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DEPRESSION: A CALL FOR ACTION

On Wednesday 8th October 2014; my re-sit results were out and I failed. I had to re-do my 5th year of medical training. Where do I start? How do I get over this? ‘‘One day at a time….″ I told myself.

As the days turned into weeks, I felt my strength literally leave me. I was going through a downward spiral of mental anguish, unable to carry out even the simplest of tasks; I slept a lot, thought a lot but ate little. Then I figured; I was depressed.

It was difficult, oh yes, it was! Some days, I woke up with the world on my shoulders, some other days, I didn’t just care. I saw myself as a failure, a disappointment to my parents, my relatives, my friends and above all, myself.

I knew I had to act fast, to stop the “haemorrhage”, so i got to my feet and picked myself up again. I began to talk to other medical students who had repeated, I listened to motivational talks and I prayed a lot. Thank God it helped, it wasn’t all rosy but I got better, I felt better…. “All is well that ends well…” I said to myself.

Then it hit me, what about the “other medical students” who had experienced or will experience what I just went through? What about people from other walks of life?  How did or do they cope? Do they know they are depressed? Do they get the help they actually need? Then I concluded; depression is real.

Depression is an illness characterised by persistent sadness and a loss of interest in activities that you normally enjoy, accompanied by an inability to carryout daily activities for at least two weeks (WHO). It affects people of all ages, from all walks of life and in all countries, yes even Cameroon, my country.

It can be long lasting or recurrent, substantially impairing a person’s ability to function at work or school, or cope with daily life. At its most severe, depression can lead to suicide.

According to WHO, depression is the second leading cause of death among 15 -29 year olds.

When mild, depression can be treated without medications but when moderate or severe, people may need medications and professional involvement treatments.

Depression often starts at a young age. It affects women more than men, and unemployed people are also at high risk.

It can affect anyone, no matter your social status. It can be caused by poverty, life events such as the death of a loved one, a relationship break-up, physical illness, and the list goes on and on.

Many of life’s experiences can predispose to depression:

How do you carter for your wife and kids when you just lost your job?

What do you do when you spend several years, looking for a job, but end up sitting at home with your degree in your pocket?

How do you carry on when you suddenly lose a loved one to the cold hands of death or a long term relationship which you cherished so dearly goes to waste?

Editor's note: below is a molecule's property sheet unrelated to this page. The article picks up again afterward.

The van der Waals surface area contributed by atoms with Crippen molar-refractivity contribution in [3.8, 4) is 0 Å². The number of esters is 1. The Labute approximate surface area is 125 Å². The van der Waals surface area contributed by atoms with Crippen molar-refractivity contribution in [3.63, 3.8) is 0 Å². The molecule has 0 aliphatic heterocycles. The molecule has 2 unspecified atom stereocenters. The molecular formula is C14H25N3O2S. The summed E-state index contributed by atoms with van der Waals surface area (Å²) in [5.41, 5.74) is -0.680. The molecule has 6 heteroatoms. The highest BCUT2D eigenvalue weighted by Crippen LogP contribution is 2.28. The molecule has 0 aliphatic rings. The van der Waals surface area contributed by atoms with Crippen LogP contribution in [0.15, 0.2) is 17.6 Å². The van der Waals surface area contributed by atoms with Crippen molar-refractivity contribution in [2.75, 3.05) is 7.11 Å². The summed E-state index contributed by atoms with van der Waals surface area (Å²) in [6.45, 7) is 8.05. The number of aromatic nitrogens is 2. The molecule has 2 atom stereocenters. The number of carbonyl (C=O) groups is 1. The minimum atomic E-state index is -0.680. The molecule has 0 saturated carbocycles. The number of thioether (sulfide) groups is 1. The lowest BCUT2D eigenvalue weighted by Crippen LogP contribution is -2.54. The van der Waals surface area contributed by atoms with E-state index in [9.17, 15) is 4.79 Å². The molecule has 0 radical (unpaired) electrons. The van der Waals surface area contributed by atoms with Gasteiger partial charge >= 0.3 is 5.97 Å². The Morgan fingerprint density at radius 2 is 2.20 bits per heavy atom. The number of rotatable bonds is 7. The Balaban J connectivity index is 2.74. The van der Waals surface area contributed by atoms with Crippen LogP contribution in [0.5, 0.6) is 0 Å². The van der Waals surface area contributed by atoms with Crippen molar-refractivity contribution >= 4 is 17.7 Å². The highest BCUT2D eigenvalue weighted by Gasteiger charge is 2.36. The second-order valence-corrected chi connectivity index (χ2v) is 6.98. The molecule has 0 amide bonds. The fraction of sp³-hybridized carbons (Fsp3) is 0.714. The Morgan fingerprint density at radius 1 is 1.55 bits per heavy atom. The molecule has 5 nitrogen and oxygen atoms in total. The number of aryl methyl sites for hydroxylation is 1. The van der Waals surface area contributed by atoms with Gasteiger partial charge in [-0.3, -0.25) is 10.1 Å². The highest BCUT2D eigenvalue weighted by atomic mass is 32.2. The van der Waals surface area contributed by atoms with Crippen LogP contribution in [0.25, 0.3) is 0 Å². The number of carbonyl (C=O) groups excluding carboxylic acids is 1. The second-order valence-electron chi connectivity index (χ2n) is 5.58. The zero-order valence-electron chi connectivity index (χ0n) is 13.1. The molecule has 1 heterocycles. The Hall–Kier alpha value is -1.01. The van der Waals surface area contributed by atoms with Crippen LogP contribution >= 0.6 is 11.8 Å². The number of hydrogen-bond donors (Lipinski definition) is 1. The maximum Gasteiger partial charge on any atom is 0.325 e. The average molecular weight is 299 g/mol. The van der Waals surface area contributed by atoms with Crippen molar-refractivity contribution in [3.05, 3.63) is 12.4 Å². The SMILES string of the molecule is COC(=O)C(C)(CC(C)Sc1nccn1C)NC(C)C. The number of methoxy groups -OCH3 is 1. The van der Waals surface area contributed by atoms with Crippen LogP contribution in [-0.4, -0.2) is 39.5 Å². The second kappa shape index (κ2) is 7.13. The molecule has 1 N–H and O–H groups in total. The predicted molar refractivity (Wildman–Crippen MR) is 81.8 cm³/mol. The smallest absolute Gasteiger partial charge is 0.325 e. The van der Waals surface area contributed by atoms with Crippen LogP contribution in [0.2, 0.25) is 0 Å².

When faced with such situations, we often feel worthless, useless and helpless. We then use unorthodox methods to mask or alleviate our pain (alcohol, marijuana, etc).

Don’t drown yourself in alcohol, don’t smoke that cigarette. It won’t help.

Find someone you trust; a relative, a friend, a spouse, or a medical professional and talk about it. I did so and it helped. You don’t have to do it all alone. Life is already hard as it is.

Depression is everywhere in our communities; unfortunately, it often goes unrecognized and is frequently attributed to “witch craft″. There’s also very little information available on the subject matter.

Non – specialists can reliably diagnose and treat depression as part of primary health care. Specialist care is needed for a small proportion of people with complicated depression or those who do not respond to first-line treatment.

Depression is treatable; we all have a role to play;

  • The governments health sector should organize awareness campaigns to educate the public on the subject matter.
  • Health care givers should empower themselves through workshops to be able to properly diagnose depression at its embryonic stage.
  • We should all be there for our loved ones when they are feeling down, let’s listen to them keenly, let’s talk with them, let’s let them know that they are not alone. This form of therapy is cheap, effective, and has no side effects.

Depression is more common than we think. Let’s pay attention, let’s talk…

 

NJANG MBENG EMMANUEL,
7TH Year medical student
Faculty of Health Sciences University of Buea,
Cameroon.

 

 

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MENINGITIS OUTBREAK IN SUBSAHARAN AFRICA; A SYNOPSIS

MENINGITIS OUTBREAK IN SUBSAHARAN AFRICA; A SYNOPSIS

BY: IYOKE UYIOSE O. & ODERINDE IYANUOLUWA T.

AUTHORS AS AT TIME OF WRITING: 3RD YEAR CLINICAL STUDENTS, COLLEGE OF MEDICINE, UNIVERSITY OF IBADAN.

IYOKE UO, ODERINDE IT

Department of Medicine and Surgery
College of Medicine
University of Ibadan
Ibadan.
PMB 5116,
Oyo State,
Nigeria.

 

ABSTRACT

In the Sub-Saharan African region, the meningitis belt which comprises of 26 countries has been plagued for over 100 years with recurrent outbreaks of meningitis superimposed on an established endemicity, resulting in significant health and economic burden on affected countries. This article seeks to review literature in an attempt to provide a historical perspective, explore relative risks and challenges across the countries within the belt and proffer possible strategies to improve control of epidemics and outbreaks in the belt.